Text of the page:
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MGG: The rise and rise of the Indonesian Illegal Worker
By M.G.G. Pillai

16/11/2001 3:34 pm Fri

The Indonesian manpower and transmigration minister, Mr Jakob Nuwa, says Malaysian business men want cheap labour. Which is why Indonesians flock to Malaysia, and ready employment at less than fair rates. The law does not allow it, but this is cheerfully ignored. When the police decide to crack down, the business men shop these workers, and wash their hands off them. They are often not paid as they should, and the police are informed when they ask what they were promised. He tells only half the tale. But the risk is worth it. It is an unmentioned rule that if Malays cannot be found for menial work, muslim Malaysians and foreigners fill the jobs ahead of the non-Muslim Malaysian. This applies to every undertaking which depends on casual labour. And this daily quote is by Malays and Indonesians, and all but a handful of others.

The government would not admit it, but these illegals, from Indonesia and elsewhere are brought by syndicates with links to the National Front. Each one has a sorry tale to tell, of how the family chattel was mortgaged for one to make their lot a little better, only to end in losing every thing, in debt and without means in a foreign country illegally. The Indonesians fare better: the luckier get their stay regularised, with permanent residence or citizenship. I came across them when my wife applied for her citizenship, and one sticks in my mind: he was grumbling at how his friend became a citizen after three years of stay and he "only" had permanent residence after five years. My wife had to wait as long after she applied before she got it. The two Indonesians had special privileges denied the others, especially non-Muslim.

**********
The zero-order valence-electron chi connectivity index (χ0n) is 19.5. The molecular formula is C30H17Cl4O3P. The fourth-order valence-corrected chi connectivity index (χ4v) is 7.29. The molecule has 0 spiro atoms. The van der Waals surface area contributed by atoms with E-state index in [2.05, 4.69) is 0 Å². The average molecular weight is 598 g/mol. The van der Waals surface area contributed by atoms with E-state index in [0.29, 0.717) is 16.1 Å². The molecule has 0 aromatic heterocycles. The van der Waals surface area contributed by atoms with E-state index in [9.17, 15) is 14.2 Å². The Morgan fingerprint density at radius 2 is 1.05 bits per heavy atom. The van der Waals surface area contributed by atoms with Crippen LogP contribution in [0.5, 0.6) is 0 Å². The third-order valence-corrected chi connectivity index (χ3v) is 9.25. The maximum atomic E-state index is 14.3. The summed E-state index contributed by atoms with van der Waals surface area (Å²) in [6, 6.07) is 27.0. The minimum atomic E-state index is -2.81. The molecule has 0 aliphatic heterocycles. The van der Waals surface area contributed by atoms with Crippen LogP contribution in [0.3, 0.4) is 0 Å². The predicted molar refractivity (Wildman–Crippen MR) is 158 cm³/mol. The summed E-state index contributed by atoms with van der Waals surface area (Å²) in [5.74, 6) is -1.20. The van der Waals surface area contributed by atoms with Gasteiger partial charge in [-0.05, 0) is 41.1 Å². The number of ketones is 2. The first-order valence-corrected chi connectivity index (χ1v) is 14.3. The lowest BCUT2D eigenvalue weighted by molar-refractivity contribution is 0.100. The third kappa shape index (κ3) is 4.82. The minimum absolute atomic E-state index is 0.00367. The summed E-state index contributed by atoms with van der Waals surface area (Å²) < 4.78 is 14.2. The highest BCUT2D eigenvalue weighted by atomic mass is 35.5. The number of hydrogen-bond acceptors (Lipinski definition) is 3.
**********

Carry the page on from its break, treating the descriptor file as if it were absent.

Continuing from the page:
There is money, lots of it, to be made in this modern slave trade. The son of a former cabinet minister is a multimillionaire in his twenties by controlling the import of workers through the employment agencies his father threw his way. He drives around in cars that each cost more than a Malaysian earned in a life of back-breaking toil. The workers came from Indonesia, the Philippines, Thailand, Myanmar, Bangladesh, India and Pakistan. The list changed with the official mood, and the scams involved were many. One ambassador tried with any seriousness to curtail this trade in his countrymen, but he left before he could: the powers ranged against him, in Malaysia and in Bangladesh, were too strong for him to overcome. The rules are changed so often that corruption is endemic. Only the government insists it is corruption-free, but it is the name of the game in every sphere in which the government is involved. But with each change in the regulations opens yet another avenue for corruption.

When the late Prime Minister, Tun Abdul Razak Hussein, met the then Indonesian President Suharto in Palembang in 1975, it was agreed that 500,000 Indonesians would come to Malaysia to work in the estates and factories with a shortage of workers. The paperwork took longer than usual, only to be expected in two huge uncontrollable bureaucracies. In the interim, waves of Indonesians landed in the shores, so that when the legal ones arrived, it doubled the recent arrivals. This did not include the constant arrival of Indonesians illegally in Sabah and Sarawak.

These Indonesian immigrants, illegals and others, quickly set up roots, and quickly merge with the local Malays. They work hard and long hours, and soon became a feature in Malaysian labour. They married locally, acquired land and chattel, including Malay reservation lands, and cannot be displaced easily. The government is ambivalent, and when it talks of illegals, they do not look upon the Indonesians as one. There is a plan to send back a few thousand illegals every month, but this is more than offset by the larger number that lands on our shores. There is fear in government at what this would lead to, but it also believes it would disappear if it ignores it. But when it becomes a problem, they is a sudden outburst of anger and activity, and those caught in the sweep are sent back. Then it is back to the old ways. It is corruption the government would not crack down that fuels this modern slave traffic. Indonesia is a neighbour and the two countries often look askance at the other and is miffed and angered when the other makes a move. At no time, however, does the government address it. It is beyond that.

M.G.G. Pillai